Keeping hot and fast


During the winter months, the UVM track and field team moves much of their practice and preparation to the warmth of indoor facilities.

Although there are many positive effects of this winter transition, the change produces unintended negative effects as well.

The indoor track allows the team to complete many of the same workouts they are able to do on the outdoor track, according to head coach Matthew Belfield.

“The facility inside is pretty conducive for much of what we do,” Belfield said.

Although the indoor track is smaller than the outdoor one, the same workouts can still be completed in the smaller setting.

In addition, the team makes use of the drop-down nets in the indoor track to practice field events such as the javelin throw. Belfield said the team simply puts tennis balls at the ends of the javelins for indoor use.

However, many of the longer distance runners still elect to run outdoors in the cold, Belfield said.

“As far as distance runners, most will run outside anyway,” he said. “Most would rather run a 10 mile run outside than run 100 laps on the indoor track.”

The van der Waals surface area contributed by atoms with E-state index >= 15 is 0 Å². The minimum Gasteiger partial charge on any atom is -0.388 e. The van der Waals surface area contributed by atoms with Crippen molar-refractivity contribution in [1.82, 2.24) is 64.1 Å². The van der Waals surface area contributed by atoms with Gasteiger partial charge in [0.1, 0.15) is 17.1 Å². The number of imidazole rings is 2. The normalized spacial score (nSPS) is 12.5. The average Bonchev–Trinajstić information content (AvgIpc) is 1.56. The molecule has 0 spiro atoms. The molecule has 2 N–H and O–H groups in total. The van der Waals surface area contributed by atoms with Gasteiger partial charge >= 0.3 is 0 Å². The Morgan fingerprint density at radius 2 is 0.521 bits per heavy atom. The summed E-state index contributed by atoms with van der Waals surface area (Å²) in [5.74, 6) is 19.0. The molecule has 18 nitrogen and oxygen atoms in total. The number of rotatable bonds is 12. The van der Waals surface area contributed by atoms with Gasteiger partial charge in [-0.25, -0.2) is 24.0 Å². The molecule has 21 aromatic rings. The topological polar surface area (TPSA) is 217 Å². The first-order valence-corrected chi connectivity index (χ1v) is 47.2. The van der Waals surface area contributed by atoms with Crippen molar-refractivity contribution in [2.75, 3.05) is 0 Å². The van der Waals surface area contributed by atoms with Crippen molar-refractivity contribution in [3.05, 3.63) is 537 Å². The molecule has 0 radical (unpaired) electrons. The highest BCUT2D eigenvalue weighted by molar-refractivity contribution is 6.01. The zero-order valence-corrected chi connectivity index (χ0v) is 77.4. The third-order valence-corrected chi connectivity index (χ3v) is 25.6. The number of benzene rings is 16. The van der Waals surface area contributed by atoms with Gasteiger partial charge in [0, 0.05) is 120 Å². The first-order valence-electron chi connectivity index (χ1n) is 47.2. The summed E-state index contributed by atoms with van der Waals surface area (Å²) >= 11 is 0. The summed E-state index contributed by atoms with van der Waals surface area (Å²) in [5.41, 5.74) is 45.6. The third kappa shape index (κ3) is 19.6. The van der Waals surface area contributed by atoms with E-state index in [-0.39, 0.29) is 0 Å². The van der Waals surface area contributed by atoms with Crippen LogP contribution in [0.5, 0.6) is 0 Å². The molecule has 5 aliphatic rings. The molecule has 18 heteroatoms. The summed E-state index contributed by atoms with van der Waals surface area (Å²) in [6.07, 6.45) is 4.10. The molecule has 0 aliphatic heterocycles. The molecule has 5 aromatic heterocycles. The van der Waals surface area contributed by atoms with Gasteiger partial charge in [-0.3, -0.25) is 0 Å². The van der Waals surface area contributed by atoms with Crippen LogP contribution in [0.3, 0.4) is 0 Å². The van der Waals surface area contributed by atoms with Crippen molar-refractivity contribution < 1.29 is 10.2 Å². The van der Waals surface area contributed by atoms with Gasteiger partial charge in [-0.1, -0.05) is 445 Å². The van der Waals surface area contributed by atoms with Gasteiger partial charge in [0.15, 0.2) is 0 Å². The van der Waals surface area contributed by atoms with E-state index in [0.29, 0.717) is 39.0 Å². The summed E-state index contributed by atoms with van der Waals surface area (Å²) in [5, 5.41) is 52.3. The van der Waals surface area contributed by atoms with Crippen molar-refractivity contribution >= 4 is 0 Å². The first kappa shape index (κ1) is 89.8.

Senior Dave Connors, a middle distance runner, said indoor running can be “boring” and it’s personal preference that team members choose to continue their workouts outside.

“People try and get outside as often as they can,” Connors said.

One of the biggest problems of the move to the indoor track is the increased wear and tear that it puts on the runners. Connors said that because the indoor track is just 150 meters, the runners are forced to make more turns, further increasing the risk of an injury.

Although Connors and Belfield are both glad for the facilities that UVM has, both agreed that the facilities are “a little behind,” as many of the schools that UVM competes against have 200 meter tracks.

However, the small indoor track has not held back the team from succeeding this year. In their first meet, the UVM track team swept the University of Hartford in both men and women’s events. Coach Belfield hopes to continue this success.

“I expect that we will have a good season in a strong conference,” Belfield said.